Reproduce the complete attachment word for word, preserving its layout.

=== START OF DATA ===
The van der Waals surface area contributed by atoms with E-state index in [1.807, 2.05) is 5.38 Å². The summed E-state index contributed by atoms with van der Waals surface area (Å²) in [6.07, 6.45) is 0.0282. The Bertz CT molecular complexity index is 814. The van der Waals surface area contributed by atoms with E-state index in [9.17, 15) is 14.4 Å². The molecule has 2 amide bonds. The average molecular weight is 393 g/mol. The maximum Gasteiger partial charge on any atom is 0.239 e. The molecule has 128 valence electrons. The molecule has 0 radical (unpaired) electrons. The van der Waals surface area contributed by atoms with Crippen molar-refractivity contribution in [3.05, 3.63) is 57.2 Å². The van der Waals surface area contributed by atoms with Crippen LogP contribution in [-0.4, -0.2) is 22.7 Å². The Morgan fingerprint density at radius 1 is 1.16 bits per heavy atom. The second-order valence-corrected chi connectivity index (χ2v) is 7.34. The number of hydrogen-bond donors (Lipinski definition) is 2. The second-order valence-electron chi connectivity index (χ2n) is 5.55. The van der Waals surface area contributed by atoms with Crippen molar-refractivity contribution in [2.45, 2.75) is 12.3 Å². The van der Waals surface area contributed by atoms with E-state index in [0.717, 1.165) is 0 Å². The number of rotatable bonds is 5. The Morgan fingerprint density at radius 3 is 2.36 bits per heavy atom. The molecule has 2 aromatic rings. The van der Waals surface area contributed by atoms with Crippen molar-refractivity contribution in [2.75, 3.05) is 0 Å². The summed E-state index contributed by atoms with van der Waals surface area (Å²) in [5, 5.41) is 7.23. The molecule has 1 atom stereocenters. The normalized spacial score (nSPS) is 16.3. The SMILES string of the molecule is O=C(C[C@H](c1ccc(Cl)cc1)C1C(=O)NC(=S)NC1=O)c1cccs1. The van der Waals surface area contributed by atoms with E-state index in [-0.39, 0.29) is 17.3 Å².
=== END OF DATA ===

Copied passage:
The van der Waals surface area contributed by atoms with E-state index in [1.807, 2.05) is 5.38 Å². The summed E-state index contributed by atoms with van der Waals surface area (Å²) in [6.07, 6.45) is 0.0282. The Bertz CT molecular complexity index is 814. The van der Waals surface area contributed by atoms with E-state index in [9.17, 15) is 14.4 Å². The molecule has 2 amide bonds. The average molecular weight is 393 g/mol. The maximum Gasteiger partial charge on any atom is 0.239 e. The molecule has 128 valence electrons. The molecule has 0 radical (unpaired) electrons. The van der Waals surface area contributed by atoms with Crippen molar-refractivity contribution in [3.05, 3.63) is 57.2 Å². The van der Waals surface area contributed by atoms with Crippen LogP contribution in [-0.4, -0.2) is 22.7 Å². The Morgan fingerprint density at radius 1 is 1.16 bits per heavy atom. The second-order valence-corrected chi connectivity index (χ2v) is 7.34. The number of hydrogen-bond donors (Lipinski definition) is 2. The second-order valence-electron chi connectivity index (χ2n) is 5.55. The van der Waals surface area contributed by atoms with Crippen molar-refractivity contribution in [2.45, 2.75) is 12.3 Å². The van der Waals surface area contributed by atoms with E-state index in [0.717, 1.165) is 0 Å². The number of rotatable bonds is 5. The Morgan fingerprint density at radius 3 is 2.36 bits per heavy atom. The molecule has 2 aromatic rings. The van der Waals surface area contributed by atoms with Crippen molar-refractivity contribution in [2.75, 3.05) is 0 Å². The summed E-state index contributed by atoms with van der Waals surface area (Å²) in [5, 5.41) is 7.23. The molecule has 1 atom stereocenters. The normalized spacial score (nSPS) is 16.3. The SMILES string of the molecule is O=C(C[C@H](c1ccc(Cl)cc1)C1C(=O)NC(=S)NC1=O)c1cccs1. The van der Waals surface area contributed by atoms with E-state index in [-0.39, 0.29) is 17.3 Å².